Charleston’s Spoleto Festival USA has announced its 44th season, a 17-day smorgasbord of performing arts unmatched in the United States. For Atlantans, it has the advantage of being within driving distance and affordable. It’s also an excuse to spend time in one of America’s most beautiful cities, full of great restaurants and historic sights. As always, the festival opens Memorial Day weekend. This year’s dates are May 22–June 7.
Tickets are now on sale; a full schedule and ticket instructions are available on the festival website. It’s always best to buy tickets in advance for major events, but it’s often surprisingly easy to grab seats on the day of performance, especially on weekdays. Hotels do fill up, at least the ones “on the tongue” (the nickname for the Charleston peninsula), which put you within walking distance of almost everything. But things are more relaxed, and less expensive, in the suburbs.
Opera has long occupied center stage here, appropriate for a festival created by an opera composer (Gian Carlo Menotti). This season features an important world premiere focused on Charleston’s history. Omar, with a libretto and score by Rhiannon Giddens and co-composer Michael Abels, is based on the life of Omar Ibn Said, and follows his spiritual journey from Senegal to enslavement in the Carolinas. Charlotte Brathwaite, known for her edgy and provocative work, will direct. Jamez McCorkle will sing the title role.
Until last season, the festival could almost always be counted on to present three operas. Last year featured only a fascinating, risk-taking production of Strauss’ Salome. General director Nigel Redden said that when this season was being planned, the status of the Westminster Choir was sufficiently imperiled that he needed to avoid depending on it to furnish the chorus and many (if not most) of the singers for the operas. And while the virtuosic ensemble, from Westminster Choir College in Princeton, New Jersey, plans to celebrate its own 100th anniversary in residence at the festival, the opera program is again restricted.
This season’s music program is far-ranging. As always, the Bank of America Chamber Music series is the mainstay, with 11 programs, each repeated three times. Gifted violinist Geoff Nuttall is the director, and his St. Lawrence String Quartet will be joined by many of the greatest names in classical music.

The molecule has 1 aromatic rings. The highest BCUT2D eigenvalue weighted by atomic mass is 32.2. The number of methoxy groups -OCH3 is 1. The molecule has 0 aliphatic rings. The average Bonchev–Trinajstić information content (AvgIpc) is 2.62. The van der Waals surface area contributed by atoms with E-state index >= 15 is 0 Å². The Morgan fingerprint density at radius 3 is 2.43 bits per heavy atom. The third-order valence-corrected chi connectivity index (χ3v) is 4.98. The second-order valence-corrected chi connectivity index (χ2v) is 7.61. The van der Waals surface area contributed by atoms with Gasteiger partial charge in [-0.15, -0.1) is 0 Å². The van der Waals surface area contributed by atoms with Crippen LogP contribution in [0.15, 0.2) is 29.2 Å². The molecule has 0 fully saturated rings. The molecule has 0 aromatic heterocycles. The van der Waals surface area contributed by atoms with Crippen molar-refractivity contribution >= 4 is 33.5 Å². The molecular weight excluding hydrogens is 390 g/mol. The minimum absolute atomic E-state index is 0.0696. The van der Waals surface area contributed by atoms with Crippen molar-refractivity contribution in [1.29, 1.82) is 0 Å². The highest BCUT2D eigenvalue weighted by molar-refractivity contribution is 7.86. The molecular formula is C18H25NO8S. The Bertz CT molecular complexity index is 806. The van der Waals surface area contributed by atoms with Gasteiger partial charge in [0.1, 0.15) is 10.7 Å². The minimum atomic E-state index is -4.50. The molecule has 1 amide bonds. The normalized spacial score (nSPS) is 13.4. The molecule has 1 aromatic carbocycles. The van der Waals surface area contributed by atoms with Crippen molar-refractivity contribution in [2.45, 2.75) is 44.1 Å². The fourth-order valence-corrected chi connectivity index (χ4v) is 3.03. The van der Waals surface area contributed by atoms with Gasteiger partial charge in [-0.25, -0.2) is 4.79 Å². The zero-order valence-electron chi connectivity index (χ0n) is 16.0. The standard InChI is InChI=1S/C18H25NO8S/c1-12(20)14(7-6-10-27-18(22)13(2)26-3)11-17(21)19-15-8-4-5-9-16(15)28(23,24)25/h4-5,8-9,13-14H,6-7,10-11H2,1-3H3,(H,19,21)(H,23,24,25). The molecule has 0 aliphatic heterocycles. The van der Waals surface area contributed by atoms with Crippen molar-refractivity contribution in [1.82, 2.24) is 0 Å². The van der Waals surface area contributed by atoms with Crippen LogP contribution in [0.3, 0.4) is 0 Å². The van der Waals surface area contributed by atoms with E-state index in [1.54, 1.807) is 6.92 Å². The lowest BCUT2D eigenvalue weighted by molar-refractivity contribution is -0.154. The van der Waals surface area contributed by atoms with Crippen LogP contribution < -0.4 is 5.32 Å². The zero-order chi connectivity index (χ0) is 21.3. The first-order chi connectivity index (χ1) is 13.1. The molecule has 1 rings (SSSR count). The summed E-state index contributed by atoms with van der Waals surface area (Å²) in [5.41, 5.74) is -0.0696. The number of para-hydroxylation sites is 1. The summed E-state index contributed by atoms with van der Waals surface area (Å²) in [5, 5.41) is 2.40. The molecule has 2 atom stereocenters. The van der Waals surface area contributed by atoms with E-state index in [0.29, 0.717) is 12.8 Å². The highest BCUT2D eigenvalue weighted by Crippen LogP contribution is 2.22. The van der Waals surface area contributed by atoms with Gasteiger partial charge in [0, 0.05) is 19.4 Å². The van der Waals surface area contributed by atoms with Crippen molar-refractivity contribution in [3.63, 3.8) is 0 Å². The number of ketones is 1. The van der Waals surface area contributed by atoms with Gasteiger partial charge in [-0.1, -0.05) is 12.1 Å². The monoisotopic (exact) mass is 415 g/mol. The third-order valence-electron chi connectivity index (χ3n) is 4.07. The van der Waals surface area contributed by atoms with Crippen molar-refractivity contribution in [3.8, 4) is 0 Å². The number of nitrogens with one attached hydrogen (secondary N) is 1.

Music in Time, which tends to focus on experimental classical works, has expanded and will now include three programs. For example, Fredrick Giffords’ “Difficult Grace” will be performed on a program with works by Monty Adams, Nathalie Joachim, Chinary Ung and the U.S. premiere of Fausto Romitelli’s “Your Time Is Over.”
The Westminster Choir, simply one of the finest choral groups in America, will celebrate its 100th anniversary with a program featuring Benjamin Britten’s “Hymn to St. Cecilia” and works by Pawel Lukaszewski, Daniel Elder and Jake Runestad.
The Spoleto Festival USA Orchestra will present concerts featuring Holst’s The Planets, Liszt’s Piano Concerto No. 1 (Micah McLaurin, soloist) and Rhapsodic Overture by Edmund Thornton Jenkins. Another concert will feature Recomposed by Max Richter: Vivaldi — The Four Seasons. Another features Beethoven’s Symphony No. 9.
An episode of American Public Media’s Live From Here will be performed live from the festival.
Spoleto also has strong jazz programming. The iconic Preservation Hall Jazz Band will perform songs from its new album, So It Is.
Pianist Jason Moran and mezzo-soprano Alicia Hall Morgan will produce a multifaceted program titled Two Wings: The Music of Black America in Migration, which delves into harrowing and inspiring stories from the Great Migration. Participants include the ensemble Imani Winds, filmmaker Julie Dash and singer/composer Toshi Reagon.
Other jazz programs will include the Cookers, a super-group of seven jazz legends, and Abdullah Ibrahim and his band, Ekaya.
A music-theater work, Romantics Anonymous, adapted from the French-Belgian film Les Émotifs Anonymes, looks promising. It has music and lyrics by Michael Kooman and Christopher Dimond. English director Emma Rice, a festival favorite, will direct.
Also scheduled are Until the Flood, a one-woman show with Dael Orlandersmith based on interviews of people in Ferguson, Missouri, after the shooting of teenager Michael Brown. Sea Sick, based on Alanna Mitchell’s bestselling book about climate change and its effects on the global ocean, is also a one-woman show. Wonders at Dusk comes from illusionist, mentalist and performance artist Scott Silven.
For years, Spoleto audiences have appreciated physical theater or contemporary circus shows, and this year there will be two. Australia’s Gravity & Other Myths will return with Out of Chaos. And Quebec’s Machine de Cirque will make its Spoleto debut with the U.S. premiere of La Galerie, a whimsical piece set in an art gallery.
The Scottish Ballet return to the festival with Helen Pickett’s The Crucible, based on the Arthur Miller play and with new music by Peter Salem. Pickett, a former choreographer-in-residence at Atlanta Ballet, created a show based on Tennessee Williams’ Camino Real.
The Trisha Brown Dance Company returns with Foray Forêt, Groove and Countermove, and Working Title, all in traditional theater settings. Trisha Brown: In Plain Site features free, outdoor, site-specific iterations of her earlier works.
Flamenco master Sara Barnes will present Sombras (Shadows). She’s known for the style of la farruca — rapid-fire footwork that is traditionally the province of men.